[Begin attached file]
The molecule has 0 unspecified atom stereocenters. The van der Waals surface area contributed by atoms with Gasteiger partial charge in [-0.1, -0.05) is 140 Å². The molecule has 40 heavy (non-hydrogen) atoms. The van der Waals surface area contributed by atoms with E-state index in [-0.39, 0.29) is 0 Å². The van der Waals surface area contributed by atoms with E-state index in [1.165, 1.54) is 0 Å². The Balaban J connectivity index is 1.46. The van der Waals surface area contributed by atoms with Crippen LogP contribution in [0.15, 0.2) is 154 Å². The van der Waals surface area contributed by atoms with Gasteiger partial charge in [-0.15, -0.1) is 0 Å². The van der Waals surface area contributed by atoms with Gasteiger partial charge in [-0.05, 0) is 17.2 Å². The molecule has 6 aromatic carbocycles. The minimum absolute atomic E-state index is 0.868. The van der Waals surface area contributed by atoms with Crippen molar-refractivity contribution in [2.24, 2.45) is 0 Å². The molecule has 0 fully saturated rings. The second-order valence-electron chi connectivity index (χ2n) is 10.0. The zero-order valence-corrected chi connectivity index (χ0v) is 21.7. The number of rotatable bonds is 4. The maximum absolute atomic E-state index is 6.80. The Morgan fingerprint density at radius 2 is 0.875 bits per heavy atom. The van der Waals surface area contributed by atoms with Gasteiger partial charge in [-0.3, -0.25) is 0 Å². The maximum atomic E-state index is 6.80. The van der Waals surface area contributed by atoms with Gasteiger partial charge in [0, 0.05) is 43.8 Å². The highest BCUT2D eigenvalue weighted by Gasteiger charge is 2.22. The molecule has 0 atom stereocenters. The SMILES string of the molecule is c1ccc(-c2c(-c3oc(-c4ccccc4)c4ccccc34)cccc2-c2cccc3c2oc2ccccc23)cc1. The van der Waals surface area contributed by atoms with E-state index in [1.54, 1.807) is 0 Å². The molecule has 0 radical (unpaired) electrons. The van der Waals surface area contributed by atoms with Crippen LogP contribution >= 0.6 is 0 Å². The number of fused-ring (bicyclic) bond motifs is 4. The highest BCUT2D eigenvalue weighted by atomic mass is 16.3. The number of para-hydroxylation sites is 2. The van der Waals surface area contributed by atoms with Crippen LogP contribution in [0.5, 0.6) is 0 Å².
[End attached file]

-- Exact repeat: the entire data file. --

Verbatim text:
The molecule has 0 unspecified atom stereocenters. The van der Waals surface area contributed by atoms with Gasteiger partial charge in [-0.1, -0.05) is 140 Å². The molecule has 40 heavy (non-hydrogen) atoms. The van der Waals surface area contributed by atoms with E-state index in [-0.39, 0.29) is 0 Å². The van der Waals surface area contributed by atoms with E-state index in [1.165, 1.54) is 0 Å². The Balaban J connectivity index is 1.46. The van der Waals surface area contributed by atoms with Crippen LogP contribution in [0.15, 0.2) is 154 Å². The van der Waals surface area contributed by atoms with Gasteiger partial charge in [-0.15, -0.1) is 0 Å². The van der Waals surface area contributed by atoms with Gasteiger partial charge in [-0.05, 0) is 17.2 Å². The molecule has 6 aromatic carbocycles. The minimum absolute atomic E-state index is 0.868. The van der Waals surface area contributed by atoms with Crippen molar-refractivity contribution in [2.24, 2.45) is 0 Å². The molecule has 0 fully saturated rings. The second-order valence-electron chi connectivity index (χ2n) is 10.0. The zero-order valence-corrected chi connectivity index (χ0v) is 21.7. The number of rotatable bonds is 4. The maximum absolute atomic E-state index is 6.80. The Morgan fingerprint density at radius 2 is 0.875 bits per heavy atom. The van der Waals surface area contributed by atoms with Gasteiger partial charge in [-0.3, -0.25) is 0 Å². The maximum atomic E-state index is 6.80. The van der Waals surface area contributed by atoms with Gasteiger partial charge in [0, 0.05) is 43.8 Å². The highest BCUT2D eigenvalue weighted by Gasteiger charge is 2.22. The molecule has 0 atom stereocenters. The SMILES string of the molecule is c1ccc(-c2c(-c3oc(-c4ccccc4)c4ccccc34)cccc2-c2cccc3c2oc2ccccc23)cc1. The van der Waals surface area contributed by atoms with E-state index in [1.54, 1.807) is 0 Å². The molecule has 0 radical (unpaired) electrons. The van der Waals surface area contributed by atoms with Crippen LogP contribution >= 0.6 is 0 Å². The number of fused-ring (bicyclic) bond motifs is 4. The highest BCUT2D eigenvalue weighted by atomic mass is 16.3. The number of para-hydroxylation sites is 2. The van der Waals surface area contributed by atoms with Crippen LogP contribution in [0.5, 0.6) is 0 Å².